Container Instances are also suitable for running isolated web applications or RESTful APIs. You can use any framework of your choice to develop applications, package them as container images, and run them on Container Instances. The applications can be composed of a single container or a group of containers. Containers running on the same container instance are colocated and communicate over localhost or using the loopback interface, which enables patterns such as full-stack application deployments and sidecars.
Container Instances can also help you move legacy monolithic applications to the cloud. Typically, these applications aren’t built for cloud native platforms, such as Kubernetes. For example, they might not scale horizontally or tolerate the loss of replicas. You can containerize these standalone applications and run them on Container Instances without the operational overhead of provisioning, patching, and troubleshooting any servers or VMs. You can allocate CPU and memory required to satisfy the requirements of even the most demanding applications.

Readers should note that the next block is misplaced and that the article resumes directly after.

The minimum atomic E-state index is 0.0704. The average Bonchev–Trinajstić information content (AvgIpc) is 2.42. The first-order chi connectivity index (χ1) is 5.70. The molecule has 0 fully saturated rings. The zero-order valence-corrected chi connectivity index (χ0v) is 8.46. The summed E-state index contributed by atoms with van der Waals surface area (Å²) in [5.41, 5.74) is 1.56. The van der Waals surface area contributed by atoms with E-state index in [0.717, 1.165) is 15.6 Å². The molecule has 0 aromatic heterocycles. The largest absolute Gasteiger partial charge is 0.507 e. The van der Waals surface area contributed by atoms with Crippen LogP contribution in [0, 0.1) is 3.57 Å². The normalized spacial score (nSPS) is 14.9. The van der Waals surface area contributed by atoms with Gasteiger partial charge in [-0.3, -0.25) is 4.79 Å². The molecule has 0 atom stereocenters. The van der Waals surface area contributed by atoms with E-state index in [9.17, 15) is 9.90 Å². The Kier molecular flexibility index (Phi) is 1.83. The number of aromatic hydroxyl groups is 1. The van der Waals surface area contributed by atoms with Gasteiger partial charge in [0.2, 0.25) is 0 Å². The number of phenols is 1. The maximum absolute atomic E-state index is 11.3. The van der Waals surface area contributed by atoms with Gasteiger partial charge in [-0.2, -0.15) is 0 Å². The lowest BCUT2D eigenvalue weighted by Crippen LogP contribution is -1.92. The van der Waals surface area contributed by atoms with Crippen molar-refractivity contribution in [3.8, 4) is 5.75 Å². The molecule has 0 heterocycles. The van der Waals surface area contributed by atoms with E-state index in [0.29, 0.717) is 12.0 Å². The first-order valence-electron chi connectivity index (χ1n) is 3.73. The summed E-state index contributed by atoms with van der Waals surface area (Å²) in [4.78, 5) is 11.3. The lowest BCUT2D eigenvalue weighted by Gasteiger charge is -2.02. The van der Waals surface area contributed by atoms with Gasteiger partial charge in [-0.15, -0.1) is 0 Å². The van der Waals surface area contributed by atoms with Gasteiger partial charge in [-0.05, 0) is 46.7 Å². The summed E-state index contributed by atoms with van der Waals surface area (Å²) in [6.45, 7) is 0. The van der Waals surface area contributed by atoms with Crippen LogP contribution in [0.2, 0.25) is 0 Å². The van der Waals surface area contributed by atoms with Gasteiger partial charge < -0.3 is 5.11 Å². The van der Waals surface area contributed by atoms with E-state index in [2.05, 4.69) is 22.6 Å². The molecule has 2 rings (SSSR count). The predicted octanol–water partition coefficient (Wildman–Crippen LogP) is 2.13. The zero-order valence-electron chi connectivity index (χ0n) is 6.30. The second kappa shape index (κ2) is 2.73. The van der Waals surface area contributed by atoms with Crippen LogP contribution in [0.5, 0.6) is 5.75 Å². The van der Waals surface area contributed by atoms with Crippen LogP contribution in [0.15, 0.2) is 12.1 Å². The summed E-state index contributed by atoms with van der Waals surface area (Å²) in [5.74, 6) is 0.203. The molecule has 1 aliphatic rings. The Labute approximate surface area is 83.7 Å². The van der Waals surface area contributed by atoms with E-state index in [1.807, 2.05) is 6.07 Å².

Furthermore, you can use Container Instances to create and tear down development and test environments quickly. Instead of using local workstations or managing VMs, developers can easily rely on Container Instances to improve productivity and avoid running into resource limits of local workstation or risk of running unknown workloads. Developers can also use it to quickly set up test back-ends that their application needs to access during development or testing.
OCI Container Instances service provides a simple, quick, and secure way to run containers without managing any servers. Unlike other cloud providers, you don't have to pay any additional charges for the serverless experience of OCI Container Instances, giving you the best value option for running containers in the cloud.
Sign up to attend our webcast, where we share how customers use OCI Container Instances! For running your containerized apps on Kubernetes without managing infrastructure, see Oracle Container Engine for Kubernetes (OKE).
To learn more about OCI Container Instances, see the following resources:
Learn more: OCI Container Instances
OCI Serverless Containers, Kubernetes, and Functions services.